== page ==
Cartesian Robots in Injection Molding

What are Cartesian robots? These robots are also known as 3-axis, gantry, or linear robots. They are the most commonly manufactured injection molding robots. This is because of the client’s preference and being termed as easy to use and program. Also, their configurations are flexible, enabling users to adjust speed and stroke.

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Research has established that Cartesian robots are the most appropriate injection molding robots. These robots are precisely built for this procedure. They are industry-specific, and all their terminology is structured around the injection molding module.

This is ideal when the manual operator switches focus from working on the injection molding controls to the robot controls. This also aids in comprehending that Cartesian robots are intuitive and straightforward. This review will look at why Cartesian robots are the go-to option for all matters injection molding.

Why Cartesian Robots Are the Ideal Pick for Injection Molding

Floor Space

Floor space around an injection molding machine is a vulnerable and equally scarce commodity. With equipment such as manual operator work stations, temperature regulators, and granulators, there is competition for space around a molding cell.

A top tier Cartesian robot is the solution to space constrictions because it frees up some valuable floor space. Gantry robots can be mounted on top of the machine and still execute tasks well, being that their average reach is about 10 meters.

Robotic Layout Configuration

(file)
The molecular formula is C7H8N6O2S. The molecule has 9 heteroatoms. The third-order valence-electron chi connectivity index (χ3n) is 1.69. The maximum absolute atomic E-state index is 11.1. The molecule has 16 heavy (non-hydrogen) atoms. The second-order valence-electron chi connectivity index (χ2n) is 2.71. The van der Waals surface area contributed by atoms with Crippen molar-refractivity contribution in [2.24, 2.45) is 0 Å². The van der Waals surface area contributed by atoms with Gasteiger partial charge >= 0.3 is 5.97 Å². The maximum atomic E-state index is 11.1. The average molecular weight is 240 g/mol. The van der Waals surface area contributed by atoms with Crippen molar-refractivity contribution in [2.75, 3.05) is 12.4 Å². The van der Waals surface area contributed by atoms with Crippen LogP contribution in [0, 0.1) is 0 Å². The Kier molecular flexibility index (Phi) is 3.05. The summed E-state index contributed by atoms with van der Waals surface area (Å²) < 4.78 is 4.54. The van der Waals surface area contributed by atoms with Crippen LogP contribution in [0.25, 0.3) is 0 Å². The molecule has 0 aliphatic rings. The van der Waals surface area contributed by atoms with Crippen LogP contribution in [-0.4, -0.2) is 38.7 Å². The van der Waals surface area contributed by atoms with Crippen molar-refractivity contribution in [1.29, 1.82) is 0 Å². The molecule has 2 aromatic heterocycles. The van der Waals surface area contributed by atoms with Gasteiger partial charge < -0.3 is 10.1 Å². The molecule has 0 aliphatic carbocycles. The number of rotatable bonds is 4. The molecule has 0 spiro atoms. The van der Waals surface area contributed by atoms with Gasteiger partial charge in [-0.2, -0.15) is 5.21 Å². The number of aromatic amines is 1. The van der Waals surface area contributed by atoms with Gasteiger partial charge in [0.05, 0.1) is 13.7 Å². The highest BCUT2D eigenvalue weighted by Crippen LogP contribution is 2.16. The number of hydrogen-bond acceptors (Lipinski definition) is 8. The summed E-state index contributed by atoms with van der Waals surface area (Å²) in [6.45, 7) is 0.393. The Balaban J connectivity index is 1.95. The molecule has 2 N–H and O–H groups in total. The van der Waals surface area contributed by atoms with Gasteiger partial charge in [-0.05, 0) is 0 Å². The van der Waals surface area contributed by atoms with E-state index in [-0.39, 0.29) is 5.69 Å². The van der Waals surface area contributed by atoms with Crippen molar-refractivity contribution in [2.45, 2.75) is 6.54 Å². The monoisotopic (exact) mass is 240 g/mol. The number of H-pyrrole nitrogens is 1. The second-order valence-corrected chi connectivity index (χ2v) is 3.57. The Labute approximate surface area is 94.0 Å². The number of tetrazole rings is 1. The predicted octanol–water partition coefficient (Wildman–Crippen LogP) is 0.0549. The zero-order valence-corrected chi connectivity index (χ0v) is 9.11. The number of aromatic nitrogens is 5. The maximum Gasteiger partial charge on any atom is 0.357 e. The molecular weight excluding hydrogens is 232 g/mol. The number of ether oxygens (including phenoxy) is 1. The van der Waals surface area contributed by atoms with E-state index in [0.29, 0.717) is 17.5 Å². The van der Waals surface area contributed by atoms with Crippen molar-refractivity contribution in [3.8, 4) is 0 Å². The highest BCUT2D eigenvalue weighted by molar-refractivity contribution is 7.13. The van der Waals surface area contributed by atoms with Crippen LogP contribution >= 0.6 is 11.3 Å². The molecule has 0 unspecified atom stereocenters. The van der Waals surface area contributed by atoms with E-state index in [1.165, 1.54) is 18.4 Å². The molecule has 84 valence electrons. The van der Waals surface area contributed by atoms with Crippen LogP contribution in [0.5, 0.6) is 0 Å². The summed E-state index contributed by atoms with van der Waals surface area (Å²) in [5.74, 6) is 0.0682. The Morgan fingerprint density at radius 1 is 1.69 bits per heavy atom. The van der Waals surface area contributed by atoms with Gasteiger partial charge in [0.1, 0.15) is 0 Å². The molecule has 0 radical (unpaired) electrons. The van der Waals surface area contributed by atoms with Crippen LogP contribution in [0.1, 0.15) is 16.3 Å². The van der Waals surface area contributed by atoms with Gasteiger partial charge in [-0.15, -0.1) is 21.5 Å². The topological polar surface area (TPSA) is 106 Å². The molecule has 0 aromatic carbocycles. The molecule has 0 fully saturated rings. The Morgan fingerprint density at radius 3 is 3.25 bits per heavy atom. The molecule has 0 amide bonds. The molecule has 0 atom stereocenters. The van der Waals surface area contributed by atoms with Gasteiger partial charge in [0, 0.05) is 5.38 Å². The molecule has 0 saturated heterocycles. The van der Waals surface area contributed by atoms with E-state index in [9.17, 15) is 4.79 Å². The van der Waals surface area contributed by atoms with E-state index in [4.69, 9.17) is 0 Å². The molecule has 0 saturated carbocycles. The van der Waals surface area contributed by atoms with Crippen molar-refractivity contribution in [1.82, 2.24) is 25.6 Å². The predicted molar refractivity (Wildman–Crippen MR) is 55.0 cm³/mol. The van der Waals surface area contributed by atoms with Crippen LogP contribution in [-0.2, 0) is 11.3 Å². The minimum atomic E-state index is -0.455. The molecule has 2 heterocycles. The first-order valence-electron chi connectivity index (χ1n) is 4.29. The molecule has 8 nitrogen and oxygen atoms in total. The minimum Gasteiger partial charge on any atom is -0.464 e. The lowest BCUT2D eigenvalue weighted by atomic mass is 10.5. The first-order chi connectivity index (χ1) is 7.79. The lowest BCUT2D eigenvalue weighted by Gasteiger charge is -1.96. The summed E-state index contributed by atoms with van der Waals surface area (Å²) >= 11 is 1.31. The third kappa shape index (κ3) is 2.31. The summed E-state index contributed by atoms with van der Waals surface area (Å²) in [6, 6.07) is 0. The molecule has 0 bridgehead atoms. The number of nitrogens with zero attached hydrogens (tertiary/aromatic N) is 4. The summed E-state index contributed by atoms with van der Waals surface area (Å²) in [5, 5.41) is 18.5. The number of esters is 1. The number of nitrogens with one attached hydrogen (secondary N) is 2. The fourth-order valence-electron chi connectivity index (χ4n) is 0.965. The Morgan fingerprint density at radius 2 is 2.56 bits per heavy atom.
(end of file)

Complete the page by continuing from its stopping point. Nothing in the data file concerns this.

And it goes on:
Cartesian robots offer a wider variety of mounting options to accommodate space constraints and project needs in comparison. With traditional rear side and operator side configurations still popular, we are seeing Cartesian robots with more varied layouts and having configurations such as reverse mount, clamp end, and T-mount.

One of the ways to save on space is setting up the robot to release parts at the clamp end of the molding device. This allows the machines to be placed close to each other, and configuring the gantry robot to traverse along the device to drop parts at the clamp end becomes easier.


There is no argument regarding articulated arm having a wide range of movement elasticity. That said, gantry robots can be tailored with servo turning axes on their arms. The additional axes can offer up to six axes of collective movement on the articulated arm.

Even though this in itself still does not equal the proficiencies of the articulated arm with regard to flexibility, these merits can provide gantry robots with a tad more flexibility than many deem to be conceivable.


In the molding industry, it is all about decreasing cycle time by cutting down on the mold open time. This an area in which Cartesian robots outdo themselves. The promptness of gantry robots is well known to exceed that of articulated arm robots and collaborative robots as well.

Faster in and out press translates to more parts being produced per hour, shift, or day in comparison with the other two. It equates to a quicker return on investment from Cartesian robots. These robots also have features explicitly designed to decrease parts removal times.


Both the six-axis and gantry robots have the capacity to process large payloads. In contrast to articulated arm robots, you have to put into consideration that the payload score can fluctuate. This is dependent on whether the robot is within its axis setting or functioning envelope.

Gantry robots, on the other hand, keep their rated payload abilities throughout their full range movements. These robots have the ability to clamp in place the largest payload size at all speeds. Collaborative robots atypically, have a much smaller payload capacity in comparison to articulated arm robots and Cartesian robots.


To sum it all up, Collaborative robots, six-axis robots and 5- axis servo robots have a crucial part to play in the plastics industry but they are not intricately suited to the removal of parts from molding machines a Cartesian robots are.


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